I can't pretend to know what Rick Perry would do to schools if he were (shudder) elected President. But I do know that in Texas, where he touts his job-creation record, public-sector employees are losing their jobs. And I can figure out that when schools are cutting teaching positions, they have probably cut everywhere else they could and still stay functional. That means millions of dollars no longer going to private companies, which would have had to employ people to service those schools. It also means that those employees aren't spending money. To add insult to injury, those public employees then qualify for unemployment benefits. What pays for those benefits?


Why not just use the tax dollars to pay them to teach? Certainly the unemployment benefit is a much lower cost than full time employment. However, there is benefit to society when the teacher is teaching. When they are getting an aid check and bagging groceries? Not so much.

Anyway, you're tired of reading my poorly reasoned and negligently researched rant, and you're looking for a little bit of giggles to get you through the evening. Here it is:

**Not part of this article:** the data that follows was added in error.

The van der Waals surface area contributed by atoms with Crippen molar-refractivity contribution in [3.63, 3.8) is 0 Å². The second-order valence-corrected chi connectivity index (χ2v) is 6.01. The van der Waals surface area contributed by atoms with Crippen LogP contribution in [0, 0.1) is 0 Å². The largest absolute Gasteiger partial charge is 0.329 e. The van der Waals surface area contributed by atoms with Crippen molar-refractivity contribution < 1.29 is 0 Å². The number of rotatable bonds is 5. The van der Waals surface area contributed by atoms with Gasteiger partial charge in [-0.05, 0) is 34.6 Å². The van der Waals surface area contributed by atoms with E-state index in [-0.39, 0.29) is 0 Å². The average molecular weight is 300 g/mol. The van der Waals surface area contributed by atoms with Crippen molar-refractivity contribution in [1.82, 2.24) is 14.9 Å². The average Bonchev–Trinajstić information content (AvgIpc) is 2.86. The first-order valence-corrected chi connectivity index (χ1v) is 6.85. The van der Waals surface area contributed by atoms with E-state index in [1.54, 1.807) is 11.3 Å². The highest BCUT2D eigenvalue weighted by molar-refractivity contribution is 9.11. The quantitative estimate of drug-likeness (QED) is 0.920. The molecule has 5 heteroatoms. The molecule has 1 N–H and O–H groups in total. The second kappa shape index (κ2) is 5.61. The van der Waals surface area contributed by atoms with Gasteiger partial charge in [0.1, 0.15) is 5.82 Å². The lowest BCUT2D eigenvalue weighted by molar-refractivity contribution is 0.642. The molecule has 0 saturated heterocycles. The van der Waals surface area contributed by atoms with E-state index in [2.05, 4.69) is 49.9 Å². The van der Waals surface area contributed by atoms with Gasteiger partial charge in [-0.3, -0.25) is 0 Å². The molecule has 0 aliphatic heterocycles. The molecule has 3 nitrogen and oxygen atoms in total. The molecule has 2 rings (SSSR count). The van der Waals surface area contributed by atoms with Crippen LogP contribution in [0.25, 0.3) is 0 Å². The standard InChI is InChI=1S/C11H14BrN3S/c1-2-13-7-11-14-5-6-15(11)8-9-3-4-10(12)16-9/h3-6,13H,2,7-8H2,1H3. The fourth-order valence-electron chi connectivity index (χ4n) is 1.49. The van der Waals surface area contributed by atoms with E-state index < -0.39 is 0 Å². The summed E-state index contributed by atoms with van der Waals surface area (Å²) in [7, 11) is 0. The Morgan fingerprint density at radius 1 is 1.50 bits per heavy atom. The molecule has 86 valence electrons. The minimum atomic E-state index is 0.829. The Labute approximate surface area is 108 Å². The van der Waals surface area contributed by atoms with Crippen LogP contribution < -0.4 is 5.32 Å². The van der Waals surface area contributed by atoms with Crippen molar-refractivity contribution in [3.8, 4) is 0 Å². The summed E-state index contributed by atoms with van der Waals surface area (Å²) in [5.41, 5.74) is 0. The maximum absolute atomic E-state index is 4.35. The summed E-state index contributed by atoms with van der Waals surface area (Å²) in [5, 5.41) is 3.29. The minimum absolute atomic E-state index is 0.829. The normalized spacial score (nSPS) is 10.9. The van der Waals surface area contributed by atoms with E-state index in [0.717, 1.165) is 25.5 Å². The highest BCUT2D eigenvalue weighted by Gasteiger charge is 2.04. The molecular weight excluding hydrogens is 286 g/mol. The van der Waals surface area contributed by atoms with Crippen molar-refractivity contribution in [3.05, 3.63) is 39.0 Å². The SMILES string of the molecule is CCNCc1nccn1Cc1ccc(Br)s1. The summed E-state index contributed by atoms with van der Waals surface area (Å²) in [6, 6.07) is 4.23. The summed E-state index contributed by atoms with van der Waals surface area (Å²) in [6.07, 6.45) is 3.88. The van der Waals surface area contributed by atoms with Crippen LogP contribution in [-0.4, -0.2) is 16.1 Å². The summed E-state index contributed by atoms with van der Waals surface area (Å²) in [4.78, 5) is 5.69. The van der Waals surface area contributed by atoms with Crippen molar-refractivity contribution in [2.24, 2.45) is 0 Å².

Freshmen smell terrible. Really really terrible.

So terrible, I'm going to link to Charles Barkley saying terrible in a video. Over and over and over again. 

You're welcome.

19 September 2011

Teamwork? A title in progress

One of the upsides, from a comedy standpoint, of the increasingly influential movement to run schools like businesses is the influx of acronyms. In fact, our esteemed co-founder of the BlazeBlog, Dr. Dick Johncock, has even written on this phenomenon. One of the newest and most powerful buzzwords, which comes to us via the tech sector and the Partnership for 21st Century Skills is "collaboration".

Collaboration has become a massive buzz-word in education today. It's almost as though we've shifted our paradigm from talking about being standards based to being data-driven in professional learning communities.

There are two kinds of collaboration: planned and unplanned. Educators don't talk about that. We talk about library collaboration and parking lot collaboration.

"Library" collaboration is planned and scheduled. Some schools plan it into the day. In fact, a school I used to work at has built what might be the world's worst schedule so that they could build in planned collaboration time. This time can be very useful, provided there is good guidance from the administrators. Many schools have boosted student achievement with the so-called PLC model. PLC is an acronym for "Professional Learning Communities," and many states have begun to mandate PLC time for teachers. In California, every Wednesday is shorter with kids by 30 minutes, and we use that time as a PLC.